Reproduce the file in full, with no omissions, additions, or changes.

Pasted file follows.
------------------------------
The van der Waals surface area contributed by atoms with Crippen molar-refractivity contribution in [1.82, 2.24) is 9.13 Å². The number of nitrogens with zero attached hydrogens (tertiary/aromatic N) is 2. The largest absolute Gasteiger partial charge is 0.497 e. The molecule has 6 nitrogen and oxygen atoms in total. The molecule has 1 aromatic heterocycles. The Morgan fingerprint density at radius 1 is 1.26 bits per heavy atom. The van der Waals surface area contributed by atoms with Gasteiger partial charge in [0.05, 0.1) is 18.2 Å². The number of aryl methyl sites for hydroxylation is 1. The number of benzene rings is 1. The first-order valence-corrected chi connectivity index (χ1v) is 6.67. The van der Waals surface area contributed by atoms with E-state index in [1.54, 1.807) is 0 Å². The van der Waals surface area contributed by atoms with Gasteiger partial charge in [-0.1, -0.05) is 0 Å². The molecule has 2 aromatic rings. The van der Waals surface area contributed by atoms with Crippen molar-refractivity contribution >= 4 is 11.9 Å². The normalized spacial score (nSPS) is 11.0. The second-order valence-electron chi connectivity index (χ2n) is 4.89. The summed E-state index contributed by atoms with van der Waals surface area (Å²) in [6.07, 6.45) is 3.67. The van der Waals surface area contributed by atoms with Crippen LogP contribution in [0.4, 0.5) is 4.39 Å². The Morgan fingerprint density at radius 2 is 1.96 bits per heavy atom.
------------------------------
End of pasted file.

The van der Waals surface area contributed by atoms with Crippen molar-refractivity contribution in [1.82, 2.24) is 9.13 Å². The number of nitrogens with zero attached hydrogens (tertiary/aromatic N) is 2. The largest absolute Gasteiger partial charge is 0.497 e. The molecule has 6 nitrogen and oxygen atoms in total. The molecule has 1 aromatic heterocycles. The Morgan fingerprint density at radius 1 is 1.26 bits per heavy atom. The van der Waals surface area contributed by atoms with Gasteiger partial charge in [0.05, 0.1) is 18.2 Å². The number of aryl methyl sites for hydroxylation is 1. The number of benzene rings is 1. The first-order valence-corrected chi connectivity index (χ1v) is 6.67. The van der Waals surface area contributed by atoms with E-state index in [1.54, 1.807) is 0 Å². The van der Waals surface area contributed by atoms with Gasteiger partial charge in [-0.1, -0.05) is 0 Å². The molecule has 2 aromatic rings. The van der Waals surface area contributed by atoms with Crippen molar-refractivity contribution >= 4 is 11.9 Å². The normalized spacial score (nSPS) is 11.0. The second-order valence-electron chi connectivity index (χ2n) is 4.89. The summed E-state index contributed by atoms with van der Waals surface area (Å²) in [6.07, 6.45) is 3.67. The van der Waals surface area contributed by atoms with Crippen LogP contribution in [0.4, 0.5) is 4.39 Å². The Morgan fingerprint density at radius 2 is 1.96 bits per heavy atom.